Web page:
FDA Proposes New Measures to Strengthen Drug Safety Under PDUFA Reauthorized User Fee Program
The FDA has proposed recommendations to Congress for the next reauthorization of the Prescription Drug User Fee program which, if adopted, would significantly broaden and upgrade the agency's drug safety program, increase resources for review of television drug advertising, and facilitate more efficient development of safe and effective new medications for the American public. To achieve these public health benefits, the agency proposes to recommend, as part of the reauthorization of the program, that annual user fee collections be increased to $392.8 million, an $87.4 million increase over the current base line.
The user fee program, which was first authorized by the Prescription Drug Use Fee Act (PDUFA) in November 1992, adds industry's funds to the agency's appropriations to help FDA's human drug review program achieve demanding performance goals. Over the years, the PDUFA programs, which have to be reauthorized by Congress every five years, have enabled the agency to dramatically reduce its review times for drugs and biological medications while increasing scientific consultations, clarifying issues involving drug development, and increasing oversight of postmarket safety.
"The proposed recommendations would support significant improvements in FDA's ability to monitor and respond to emerging drug safety issues, as well as continuing FDA's commitment to scientific improvements and streamlining the drug approval process," said HHS Secretary Mike Leavitt. "I commend FDA for the important progress they have made and look forward to working with Congress to ensure action on these proposals."
"In the last 14 years, three consecutive user fee programs -- PDUFA I, II and III -- have brought enormous public health gains to our and, indeed, the world's consumers, by helping FDA make increasingly complex medications available to patients faster than was ever possible before without sacrificing quality," said Andrew C. von Eschenbach, M.D., Commissioner of Food and Drugs. "Our proposed recommendations for PDUFA IV aim to top these accomplishments by achieving, above all, an impressive expansion and modernization of our drug safety system, and adding resources to enhance information technology initiatives."
To develop the proposal, FDA held a public meeting and other consultations with stakeholders, including organizations representing health care professionals, consumers, patient advocates, and regulated industry. These stakeholders urged the FDA to seek additional appropriated funds to strengthen its ongoing drug safety program. In addition, consumer groups favored the adoption of user fees to increase FDA's capacity for review of direct-to-consumer TV ads.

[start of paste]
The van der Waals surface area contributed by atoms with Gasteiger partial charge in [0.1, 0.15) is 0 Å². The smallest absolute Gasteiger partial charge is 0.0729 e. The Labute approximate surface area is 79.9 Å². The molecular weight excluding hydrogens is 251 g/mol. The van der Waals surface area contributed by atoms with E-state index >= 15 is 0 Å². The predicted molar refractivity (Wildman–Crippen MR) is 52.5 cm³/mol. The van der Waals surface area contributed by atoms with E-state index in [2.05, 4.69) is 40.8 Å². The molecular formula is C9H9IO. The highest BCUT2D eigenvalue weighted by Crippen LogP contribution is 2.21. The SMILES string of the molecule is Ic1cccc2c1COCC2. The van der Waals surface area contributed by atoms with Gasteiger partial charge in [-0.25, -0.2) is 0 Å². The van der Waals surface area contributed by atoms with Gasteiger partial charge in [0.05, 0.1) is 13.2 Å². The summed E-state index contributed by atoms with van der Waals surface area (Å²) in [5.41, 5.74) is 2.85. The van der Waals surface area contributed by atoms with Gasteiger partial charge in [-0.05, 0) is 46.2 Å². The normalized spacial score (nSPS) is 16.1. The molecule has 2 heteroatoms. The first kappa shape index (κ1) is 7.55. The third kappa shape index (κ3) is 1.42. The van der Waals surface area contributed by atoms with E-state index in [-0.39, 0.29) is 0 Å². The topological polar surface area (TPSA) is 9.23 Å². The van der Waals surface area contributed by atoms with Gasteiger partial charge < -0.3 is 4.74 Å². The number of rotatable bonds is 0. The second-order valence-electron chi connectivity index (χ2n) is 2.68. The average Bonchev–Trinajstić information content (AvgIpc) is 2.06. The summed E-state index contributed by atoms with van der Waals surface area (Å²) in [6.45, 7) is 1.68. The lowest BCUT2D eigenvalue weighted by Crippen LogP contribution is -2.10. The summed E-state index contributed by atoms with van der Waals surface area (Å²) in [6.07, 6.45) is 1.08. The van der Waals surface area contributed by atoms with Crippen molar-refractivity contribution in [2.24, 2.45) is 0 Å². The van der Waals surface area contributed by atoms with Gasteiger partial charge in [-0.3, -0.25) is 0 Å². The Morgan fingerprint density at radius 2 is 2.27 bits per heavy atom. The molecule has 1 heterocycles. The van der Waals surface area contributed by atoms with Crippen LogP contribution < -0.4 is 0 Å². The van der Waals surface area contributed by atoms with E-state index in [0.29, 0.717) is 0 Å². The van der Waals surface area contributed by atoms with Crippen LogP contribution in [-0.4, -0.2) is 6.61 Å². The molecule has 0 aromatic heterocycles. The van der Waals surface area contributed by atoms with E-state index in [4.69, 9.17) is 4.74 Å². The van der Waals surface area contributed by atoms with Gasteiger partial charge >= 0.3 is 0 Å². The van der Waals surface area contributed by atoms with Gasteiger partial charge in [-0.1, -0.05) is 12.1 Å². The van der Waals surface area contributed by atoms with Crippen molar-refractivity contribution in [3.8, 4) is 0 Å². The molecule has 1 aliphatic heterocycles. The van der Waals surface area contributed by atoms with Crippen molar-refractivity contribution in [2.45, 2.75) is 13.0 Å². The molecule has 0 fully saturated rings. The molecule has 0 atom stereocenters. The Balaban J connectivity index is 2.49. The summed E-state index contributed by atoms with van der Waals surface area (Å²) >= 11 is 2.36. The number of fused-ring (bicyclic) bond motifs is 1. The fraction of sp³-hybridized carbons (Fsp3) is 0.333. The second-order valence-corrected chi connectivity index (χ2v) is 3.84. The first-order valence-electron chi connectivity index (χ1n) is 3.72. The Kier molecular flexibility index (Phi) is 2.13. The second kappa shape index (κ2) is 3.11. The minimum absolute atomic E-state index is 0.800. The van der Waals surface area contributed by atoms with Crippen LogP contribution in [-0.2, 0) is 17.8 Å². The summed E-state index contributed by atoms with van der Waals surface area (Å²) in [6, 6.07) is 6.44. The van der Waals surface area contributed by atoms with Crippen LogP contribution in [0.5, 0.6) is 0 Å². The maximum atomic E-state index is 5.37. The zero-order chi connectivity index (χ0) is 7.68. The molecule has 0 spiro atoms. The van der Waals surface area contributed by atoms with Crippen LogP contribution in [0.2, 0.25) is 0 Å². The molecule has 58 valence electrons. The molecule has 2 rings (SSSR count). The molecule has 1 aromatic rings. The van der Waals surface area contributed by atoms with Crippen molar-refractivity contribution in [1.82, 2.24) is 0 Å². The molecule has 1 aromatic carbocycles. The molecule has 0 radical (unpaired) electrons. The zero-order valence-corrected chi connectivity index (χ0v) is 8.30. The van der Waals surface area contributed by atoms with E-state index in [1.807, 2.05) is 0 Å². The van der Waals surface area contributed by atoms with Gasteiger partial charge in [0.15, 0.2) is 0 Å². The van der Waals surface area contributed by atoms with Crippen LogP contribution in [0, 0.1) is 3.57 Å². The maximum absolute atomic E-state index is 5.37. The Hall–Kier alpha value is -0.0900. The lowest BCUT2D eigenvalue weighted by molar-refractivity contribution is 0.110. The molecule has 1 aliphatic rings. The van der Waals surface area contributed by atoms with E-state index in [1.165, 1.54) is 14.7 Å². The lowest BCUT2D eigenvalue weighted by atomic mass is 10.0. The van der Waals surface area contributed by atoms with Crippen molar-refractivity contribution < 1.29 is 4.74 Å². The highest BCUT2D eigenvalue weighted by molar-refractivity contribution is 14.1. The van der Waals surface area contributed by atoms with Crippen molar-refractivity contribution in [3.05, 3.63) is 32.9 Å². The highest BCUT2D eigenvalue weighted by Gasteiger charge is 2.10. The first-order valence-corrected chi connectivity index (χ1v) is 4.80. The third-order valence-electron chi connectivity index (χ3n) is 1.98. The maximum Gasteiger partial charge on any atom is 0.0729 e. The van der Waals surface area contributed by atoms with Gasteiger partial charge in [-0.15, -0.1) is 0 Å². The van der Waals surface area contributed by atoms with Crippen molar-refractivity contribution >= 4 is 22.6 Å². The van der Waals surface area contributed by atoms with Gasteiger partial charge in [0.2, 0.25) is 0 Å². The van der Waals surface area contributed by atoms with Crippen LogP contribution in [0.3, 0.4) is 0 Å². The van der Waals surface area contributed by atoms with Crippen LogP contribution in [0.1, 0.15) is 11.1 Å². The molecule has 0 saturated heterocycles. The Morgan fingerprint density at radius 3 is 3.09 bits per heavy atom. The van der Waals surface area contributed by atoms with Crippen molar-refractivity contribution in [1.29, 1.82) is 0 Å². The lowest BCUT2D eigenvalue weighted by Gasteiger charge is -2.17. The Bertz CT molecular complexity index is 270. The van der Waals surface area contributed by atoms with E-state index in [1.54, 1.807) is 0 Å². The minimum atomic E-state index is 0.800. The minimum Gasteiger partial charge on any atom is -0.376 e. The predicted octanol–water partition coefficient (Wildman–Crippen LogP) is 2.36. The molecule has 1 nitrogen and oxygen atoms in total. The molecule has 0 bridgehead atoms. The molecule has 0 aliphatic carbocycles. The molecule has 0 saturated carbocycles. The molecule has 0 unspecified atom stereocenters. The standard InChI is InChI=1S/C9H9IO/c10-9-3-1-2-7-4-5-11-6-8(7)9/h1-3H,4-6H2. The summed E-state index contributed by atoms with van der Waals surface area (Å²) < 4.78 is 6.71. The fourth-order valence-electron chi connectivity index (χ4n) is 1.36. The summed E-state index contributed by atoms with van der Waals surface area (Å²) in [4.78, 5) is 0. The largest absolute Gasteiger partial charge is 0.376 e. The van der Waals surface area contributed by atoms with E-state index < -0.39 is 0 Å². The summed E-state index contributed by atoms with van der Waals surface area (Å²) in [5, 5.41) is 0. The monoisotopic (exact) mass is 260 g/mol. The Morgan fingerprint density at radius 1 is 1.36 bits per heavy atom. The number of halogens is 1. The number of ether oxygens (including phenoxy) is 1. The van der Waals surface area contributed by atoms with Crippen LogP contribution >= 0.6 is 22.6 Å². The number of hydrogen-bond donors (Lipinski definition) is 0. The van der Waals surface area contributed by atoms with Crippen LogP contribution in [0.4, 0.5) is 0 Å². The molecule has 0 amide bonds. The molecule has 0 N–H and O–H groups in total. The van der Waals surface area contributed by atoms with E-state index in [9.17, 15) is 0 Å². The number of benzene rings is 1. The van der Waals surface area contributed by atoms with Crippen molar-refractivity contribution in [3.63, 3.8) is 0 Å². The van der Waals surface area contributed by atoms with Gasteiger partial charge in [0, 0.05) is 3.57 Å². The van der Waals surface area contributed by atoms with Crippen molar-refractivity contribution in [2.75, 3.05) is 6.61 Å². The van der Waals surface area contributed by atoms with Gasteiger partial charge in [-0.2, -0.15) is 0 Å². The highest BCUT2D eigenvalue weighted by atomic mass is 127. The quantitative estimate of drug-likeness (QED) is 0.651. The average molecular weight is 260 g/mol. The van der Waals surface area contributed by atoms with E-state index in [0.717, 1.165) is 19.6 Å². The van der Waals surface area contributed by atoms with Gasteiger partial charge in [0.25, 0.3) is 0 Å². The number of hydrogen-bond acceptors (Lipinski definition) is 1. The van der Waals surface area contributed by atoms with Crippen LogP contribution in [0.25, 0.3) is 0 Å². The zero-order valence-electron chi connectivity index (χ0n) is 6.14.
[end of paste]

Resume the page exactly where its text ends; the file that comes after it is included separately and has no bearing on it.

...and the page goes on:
Based on these consultations and an analysis of its commitments and anticipated means, FDA proposes to recommend using the $87.4 million user fee increase for significant program enhancements. PDUFA IV is the mechanism for placing the drug review process on a sound financial footing. The following are the key components of the proposal:
Program enhancements: $37.9 million
The biggest recommended increase, of $29.3 million, would provide a major boost for FDA activities to ensure the safety of medications after they are on the market. The increased funds would be available for FDA drug safety activities for marketed medications throughout as long as they remain on the market and would increase FDA's drug safety capacity for surveillance including hiring an additional 82 employees to perform postmarket safety work. To that end, FDA also recommends elimination of a statutory provision under which PDUFA fees may be used to assess safety issues only during the first three years after the product's approval. The agency would also use the added resources to adopt new scientific approaches and improve the utility of existing tools for the detection and prevention of adverse events, for example obtaining access to the best available databases to better analyze drug safety signals. Other enhancement proposals call for: $4.6 million in new user fees and 20 employees to help expand FDA's implementation of guidance for FDA's reviewers (Good Review Management Principles) and develop guidelines for industry on clinical trial designs and other topics; and additional $4 million to improve the information technology activities for human drug review by moving the agency and industry towards an all-electronic environment.In addition, the FDA proposes to recommend creating a separate new user fee program to collect new fees from companies that seek FDA advisory reviews of their direct-to-consumer television advertisements. FDA anticipates that these fees will be $6.2 million in the first year and support 27 additional staff to carry out this review function.
Financial baseline: $49.4 million
Since the user fees collected have not kept up with the increasing costs of the program, FDA proposes to request several increases in user fees to stabilize PDUFA IV's financial base line, to be divided as follows: $17.7 million to adjust the base amount for inflation and support increases in salaries and benefits; $11.7 to ensure that the fees cover a share of increased rents and the costs of the agency's move to the new White Oak facility in Silver Spring, Md.; $20 million in additional fees to cover significant increases in FDA's drug review workload that were incurred but not compensated for under PDUFA III, and are expected to continue.FDA's PDUFA proposals will be presented to the public at a public meeting on February 16, 2007. After all public comments are evaluated and any appropriate changes made, final proposals will be submitted to Congress. PDUFA reauthorization would go into effect only after enacted by Congress and signed by the President.